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Wednesday, April 18, 2012

{photography with lei} adding depth to your portraits

Hey guys!  I've got a quick sun flare photo to share with you from my post 2 weeks ago.  


Thanks for sharing, Jessica! I think the flare could be even more prominent in this photo - so maybe this would be a great photo to work with on today's post. :)  Cute kid, by the way!

Today's post in our series of how-do-yous is going to take your pictures to the next level, by helping you add some depth to your portraits. 

What does it mean if your photo looks "flat"?  Well, a flat photo lacks dimension.  The shadows aren't there; if you didn't know you'd taken a picture of an actual 3D person you might think the photo looked rather 1 dimensional. 

We tend to get flat portraits when we don't have proper lighting to enhance the details (and shadows) in our subjects.  As nice as it is to not have to contend with harsh lighting or flash, we sacrifice some of those perks when we forego using them.  But have no fear, there is a way to bring back that dimension and detail to your photos.

Most editing program have dodge and burn tools.  Dodging is used to lighten areas, whereas burning is used to darken areas.  Your dodge and burn tools look like this:


They can be found in the vertical tool bar on the left side if you're using Photoshop.  You may have to left click and hold down find it, depending on which tool is currently your default.  The sponge/dodge/burn tools are all grouped together so you will select which one you want from the drop down.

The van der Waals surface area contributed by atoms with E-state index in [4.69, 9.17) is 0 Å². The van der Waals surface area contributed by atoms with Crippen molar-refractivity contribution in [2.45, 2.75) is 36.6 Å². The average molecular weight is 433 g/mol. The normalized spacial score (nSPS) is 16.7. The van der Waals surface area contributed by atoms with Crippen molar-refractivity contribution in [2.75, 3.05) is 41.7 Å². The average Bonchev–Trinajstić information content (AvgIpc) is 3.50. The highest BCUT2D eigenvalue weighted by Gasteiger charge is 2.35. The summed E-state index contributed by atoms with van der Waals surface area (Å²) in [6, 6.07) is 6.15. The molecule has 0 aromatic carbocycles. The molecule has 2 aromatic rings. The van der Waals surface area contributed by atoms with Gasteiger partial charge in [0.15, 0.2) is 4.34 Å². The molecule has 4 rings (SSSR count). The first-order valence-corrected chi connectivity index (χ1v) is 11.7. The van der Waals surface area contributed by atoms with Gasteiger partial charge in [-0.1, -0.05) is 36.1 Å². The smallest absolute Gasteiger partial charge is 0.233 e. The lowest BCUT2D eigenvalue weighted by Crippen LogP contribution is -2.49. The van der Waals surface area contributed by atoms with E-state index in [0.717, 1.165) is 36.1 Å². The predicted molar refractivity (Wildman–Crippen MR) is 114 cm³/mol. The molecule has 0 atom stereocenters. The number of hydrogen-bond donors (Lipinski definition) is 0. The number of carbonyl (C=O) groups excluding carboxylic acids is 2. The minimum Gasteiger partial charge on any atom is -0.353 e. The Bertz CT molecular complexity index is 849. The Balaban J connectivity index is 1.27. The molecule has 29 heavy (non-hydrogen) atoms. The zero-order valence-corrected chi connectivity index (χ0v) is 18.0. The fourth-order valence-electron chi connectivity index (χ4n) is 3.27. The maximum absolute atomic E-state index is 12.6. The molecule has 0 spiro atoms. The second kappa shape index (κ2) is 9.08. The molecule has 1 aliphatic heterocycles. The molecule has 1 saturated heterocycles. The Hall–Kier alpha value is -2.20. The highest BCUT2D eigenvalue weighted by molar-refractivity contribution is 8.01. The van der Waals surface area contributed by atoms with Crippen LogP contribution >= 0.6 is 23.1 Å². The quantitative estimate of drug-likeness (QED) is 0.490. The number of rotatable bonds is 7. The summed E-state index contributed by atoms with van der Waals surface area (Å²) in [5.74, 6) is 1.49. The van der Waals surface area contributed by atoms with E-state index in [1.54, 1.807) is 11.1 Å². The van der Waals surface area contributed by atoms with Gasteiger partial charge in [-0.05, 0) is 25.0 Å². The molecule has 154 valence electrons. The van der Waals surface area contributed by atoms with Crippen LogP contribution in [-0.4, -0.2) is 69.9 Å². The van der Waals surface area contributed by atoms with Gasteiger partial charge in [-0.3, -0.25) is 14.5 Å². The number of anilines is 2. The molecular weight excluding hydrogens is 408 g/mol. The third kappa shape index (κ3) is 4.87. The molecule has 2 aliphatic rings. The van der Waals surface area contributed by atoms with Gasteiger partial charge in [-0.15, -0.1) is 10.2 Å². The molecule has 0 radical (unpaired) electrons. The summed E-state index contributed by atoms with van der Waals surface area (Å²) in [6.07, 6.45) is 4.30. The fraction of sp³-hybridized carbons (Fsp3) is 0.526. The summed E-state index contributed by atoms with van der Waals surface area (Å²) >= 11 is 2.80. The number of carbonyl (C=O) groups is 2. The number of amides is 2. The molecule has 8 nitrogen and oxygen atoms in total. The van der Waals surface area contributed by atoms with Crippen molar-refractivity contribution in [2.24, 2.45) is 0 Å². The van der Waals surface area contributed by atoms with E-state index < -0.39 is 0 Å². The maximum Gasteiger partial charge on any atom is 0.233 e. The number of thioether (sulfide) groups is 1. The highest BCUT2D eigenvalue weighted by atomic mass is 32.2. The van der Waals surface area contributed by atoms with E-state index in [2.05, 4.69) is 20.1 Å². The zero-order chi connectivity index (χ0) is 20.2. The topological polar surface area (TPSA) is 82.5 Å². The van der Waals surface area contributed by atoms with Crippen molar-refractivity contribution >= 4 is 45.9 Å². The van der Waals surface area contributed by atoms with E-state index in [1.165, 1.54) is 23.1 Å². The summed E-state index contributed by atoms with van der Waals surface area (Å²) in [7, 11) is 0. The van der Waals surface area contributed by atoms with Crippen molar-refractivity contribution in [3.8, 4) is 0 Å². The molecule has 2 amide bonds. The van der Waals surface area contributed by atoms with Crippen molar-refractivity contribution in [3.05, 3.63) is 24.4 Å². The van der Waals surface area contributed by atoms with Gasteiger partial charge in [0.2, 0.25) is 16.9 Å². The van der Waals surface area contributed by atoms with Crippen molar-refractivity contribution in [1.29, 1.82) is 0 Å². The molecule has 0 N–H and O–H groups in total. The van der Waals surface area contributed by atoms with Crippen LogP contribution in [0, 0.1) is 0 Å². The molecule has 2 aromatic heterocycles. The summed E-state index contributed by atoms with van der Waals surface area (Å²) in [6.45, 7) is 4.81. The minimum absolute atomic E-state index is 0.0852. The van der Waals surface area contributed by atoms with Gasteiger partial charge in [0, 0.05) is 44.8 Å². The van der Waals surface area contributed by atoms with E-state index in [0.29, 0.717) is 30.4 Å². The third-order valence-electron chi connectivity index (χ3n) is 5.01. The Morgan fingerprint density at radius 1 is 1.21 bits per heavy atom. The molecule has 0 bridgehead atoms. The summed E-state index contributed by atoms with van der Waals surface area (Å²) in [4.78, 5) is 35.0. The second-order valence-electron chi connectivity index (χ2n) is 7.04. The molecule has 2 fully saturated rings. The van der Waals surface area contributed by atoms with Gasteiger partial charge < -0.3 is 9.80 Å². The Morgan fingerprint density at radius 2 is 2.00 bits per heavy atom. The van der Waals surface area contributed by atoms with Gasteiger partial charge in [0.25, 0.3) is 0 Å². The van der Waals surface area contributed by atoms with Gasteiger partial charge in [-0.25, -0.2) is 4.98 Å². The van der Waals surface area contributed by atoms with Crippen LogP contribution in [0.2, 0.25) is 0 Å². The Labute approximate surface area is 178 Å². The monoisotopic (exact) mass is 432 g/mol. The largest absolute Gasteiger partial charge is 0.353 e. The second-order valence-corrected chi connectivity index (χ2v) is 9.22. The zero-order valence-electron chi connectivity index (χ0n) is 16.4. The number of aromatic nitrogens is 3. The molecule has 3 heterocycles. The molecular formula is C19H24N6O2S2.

Next select the brush you want to work with.  I recommend soft over round, because it will blend better.

Here's a photo I'm going to play with to show you the effects of dodging and burning.


{this image is SOOC, in other words - Straight Out Of the Camera - minus edits}

First I'm going to find areas of interest that I'd like to bring out, such as this little cuties eye area... see the shadows cast by her forehead and flower?  Well, I want to brighten that up a bit.  So I take my dodge tool and reduce the exposure to 20%.  (Remember - you can always add, but you can't take away.  So it's best to start with just a touch and then add to the effect if necessary.) And I swipe it over the area I want to brighten.  Again if I want more effect, until I am satisfied. (P.S. - keep brush size to the size of the area you are working on... shortcut to enlarge/reduce brush size on my Mac is the bracket buttons - [ and])  Here's the before/after close up:



The difference is subtle, but it's there... especially on the full length shot:


  {TIP: Don't know how to adjust your exposure/opacity?  It's easy.  With the dodge tool selected, you will find a slider on your tool bar up at the top where you can bring it from 100% down to whatever you decide. And keep your brush set to mid tones for now.}

Then I'm going to go into where some of those shadows should be a little more prominent with my burn tool.  Like so:


{I burned in behind the grass, the flowers, on her headband, ruffles and overexposed portions of her sweater}

Here's the before/after:


See the difference?  The whole idea is to be able to fine tune your image - not transform it into something it isn't.  Just find small areas that may need to be enhanced a tad.

Now go have some fun!

3 Comments:

Blogger Tami said...

Thanks for showing this tip!

April 18, 2012 at 3:50 PM  
Blogger Lei said...

You're welcome, Tami!

April 19, 2012 at 12:04 AM  
Blogger Linda said...

Thanks for the tips. It might be a little too much for me. I'm lucky to get pictures taken at all. I do make the effort to do all pics in the daytime, though. Thanks, Linda

April 19, 2012 at 9:50 PM  

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